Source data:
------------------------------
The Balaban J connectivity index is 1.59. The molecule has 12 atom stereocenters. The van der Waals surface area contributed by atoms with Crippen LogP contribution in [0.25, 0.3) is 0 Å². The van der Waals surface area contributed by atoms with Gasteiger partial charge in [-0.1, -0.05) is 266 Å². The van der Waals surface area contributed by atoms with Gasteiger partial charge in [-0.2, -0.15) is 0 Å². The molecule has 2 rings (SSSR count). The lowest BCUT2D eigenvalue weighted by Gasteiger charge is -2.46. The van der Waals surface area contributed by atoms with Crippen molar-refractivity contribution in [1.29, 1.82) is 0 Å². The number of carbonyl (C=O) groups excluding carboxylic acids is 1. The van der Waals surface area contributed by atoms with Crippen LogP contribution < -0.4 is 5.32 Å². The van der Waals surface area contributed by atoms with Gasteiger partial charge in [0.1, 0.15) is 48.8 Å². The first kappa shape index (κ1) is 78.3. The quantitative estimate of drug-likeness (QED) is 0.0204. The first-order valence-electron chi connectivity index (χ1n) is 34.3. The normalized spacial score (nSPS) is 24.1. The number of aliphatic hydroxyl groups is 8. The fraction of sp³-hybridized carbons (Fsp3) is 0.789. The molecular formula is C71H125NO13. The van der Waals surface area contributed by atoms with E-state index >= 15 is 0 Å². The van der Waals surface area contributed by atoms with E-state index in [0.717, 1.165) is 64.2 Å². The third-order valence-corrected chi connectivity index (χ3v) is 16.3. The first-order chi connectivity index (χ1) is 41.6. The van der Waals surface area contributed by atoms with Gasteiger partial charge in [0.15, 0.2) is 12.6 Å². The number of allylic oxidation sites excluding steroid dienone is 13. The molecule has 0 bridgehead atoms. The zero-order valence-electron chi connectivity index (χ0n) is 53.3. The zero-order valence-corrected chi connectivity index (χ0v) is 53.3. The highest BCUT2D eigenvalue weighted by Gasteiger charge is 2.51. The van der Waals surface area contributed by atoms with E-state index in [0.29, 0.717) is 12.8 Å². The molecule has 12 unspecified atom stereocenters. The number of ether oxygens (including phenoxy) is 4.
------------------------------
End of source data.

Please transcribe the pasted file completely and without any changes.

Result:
The Balaban J connectivity index is 1.59. The molecule has 12 atom stereocenters. The van der Waals surface area contributed by atoms with Crippen LogP contribution in [0.25, 0.3) is 0 Å². The van der Waals surface area contributed by atoms with Gasteiger partial charge in [-0.1, -0.05) is 266 Å². The van der Waals surface area contributed by atoms with Gasteiger partial charge in [-0.2, -0.15) is 0 Å². The molecule has 2 rings (SSSR count). The lowest BCUT2D eigenvalue weighted by Gasteiger charge is -2.46. The van der Waals surface area contributed by atoms with Crippen molar-refractivity contribution in [1.29, 1.82) is 0 Å². The number of carbonyl (C=O) groups excluding carboxylic acids is 1. The van der Waals surface area contributed by atoms with Crippen LogP contribution < -0.4 is 5.32 Å². The van der Waals surface area contributed by atoms with Gasteiger partial charge in [0.1, 0.15) is 48.8 Å². The first kappa shape index (κ1) is 78.3. The quantitative estimate of drug-likeness (QED) is 0.0204. The first-order valence-electron chi connectivity index (χ1n) is 34.3. The normalized spacial score (nSPS) is 24.1. The number of aliphatic hydroxyl groups is 8. The fraction of sp³-hybridized carbons (Fsp3) is 0.789. The molecular formula is C71H125NO13. The van der Waals surface area contributed by atoms with E-state index >= 15 is 0 Å². The van der Waals surface area contributed by atoms with E-state index in [0.717, 1.165) is 64.2 Å². The third-order valence-corrected chi connectivity index (χ3v) is 16.3. The first-order chi connectivity index (χ1) is 41.6. The van der Waals surface area contributed by atoms with Gasteiger partial charge in [0.15, 0.2) is 12.6 Å². The number of allylic oxidation sites excluding steroid dienone is 13. The molecule has 0 bridgehead atoms. The zero-order valence-electron chi connectivity index (χ0n) is 53.3. The zero-order valence-corrected chi connectivity index (χ0v) is 53.3. The highest BCUT2D eigenvalue weighted by Gasteiger charge is 2.51. The van der Waals surface area contributed by atoms with E-state index in [0.29, 0.717) is 12.8 Å². The molecule has 12 unspecified atom stereocenters. The number of ether oxygens (including phenoxy) is 4.